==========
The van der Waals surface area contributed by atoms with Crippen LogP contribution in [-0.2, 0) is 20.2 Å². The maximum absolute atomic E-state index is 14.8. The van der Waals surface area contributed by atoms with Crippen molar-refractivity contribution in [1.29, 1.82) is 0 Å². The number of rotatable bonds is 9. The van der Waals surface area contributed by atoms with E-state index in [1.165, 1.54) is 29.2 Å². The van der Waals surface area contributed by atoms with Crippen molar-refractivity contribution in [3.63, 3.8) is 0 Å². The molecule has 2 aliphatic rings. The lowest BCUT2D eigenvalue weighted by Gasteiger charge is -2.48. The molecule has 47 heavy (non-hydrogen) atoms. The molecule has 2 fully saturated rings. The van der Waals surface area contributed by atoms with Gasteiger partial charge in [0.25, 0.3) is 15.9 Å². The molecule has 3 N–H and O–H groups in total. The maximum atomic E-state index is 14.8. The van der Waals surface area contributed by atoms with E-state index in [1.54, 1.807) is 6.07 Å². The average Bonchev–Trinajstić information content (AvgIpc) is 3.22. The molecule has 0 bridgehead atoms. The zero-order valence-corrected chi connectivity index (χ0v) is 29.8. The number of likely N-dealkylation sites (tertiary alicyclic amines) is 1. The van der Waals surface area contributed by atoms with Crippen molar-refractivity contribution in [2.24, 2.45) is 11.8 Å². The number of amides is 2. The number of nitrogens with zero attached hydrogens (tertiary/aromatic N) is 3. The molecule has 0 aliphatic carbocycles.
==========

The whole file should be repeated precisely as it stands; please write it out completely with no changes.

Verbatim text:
The van der Waals surface area contributed by atoms with Crippen LogP contribution in [-0.2, 0) is 20.2 Å². The maximum absolute atomic E-state index is 14.8. The van der Waals surface area contributed by atoms with Crippen molar-refractivity contribution in [1.29, 1.82) is 0 Å². The number of rotatable bonds is 9. The van der Waals surface area contributed by atoms with E-state index in [1.165, 1.54) is 29.2 Å². The van der Waals surface area contributed by atoms with Crippen molar-refractivity contribution in [3.63, 3.8) is 0 Å². The molecule has 2 aliphatic rings. The lowest BCUT2D eigenvalue weighted by Gasteiger charge is -2.48. The molecule has 47 heavy (non-hydrogen) atoms. The molecule has 2 fully saturated rings. The van der Waals surface area contributed by atoms with Gasteiger partial charge in [0.25, 0.3) is 15.9 Å². The molecule has 3 N–H and O–H groups in total. The maximum atomic E-state index is 14.8. The van der Waals surface area contributed by atoms with E-state index in [1.54, 1.807) is 6.07 Å². The average Bonchev–Trinajstić information content (AvgIpc) is 3.22. The molecule has 0 bridgehead atoms. The zero-order valence-corrected chi connectivity index (χ0v) is 29.8. The number of likely N-dealkylation sites (tertiary alicyclic amines) is 1. The van der Waals surface area contributed by atoms with Crippen molar-refractivity contribution in [2.24, 2.45) is 11.8 Å². The number of amides is 2. The number of nitrogens with zero attached hydrogens (tertiary/aromatic N) is 3. The molecule has 0 aliphatic carbocycles.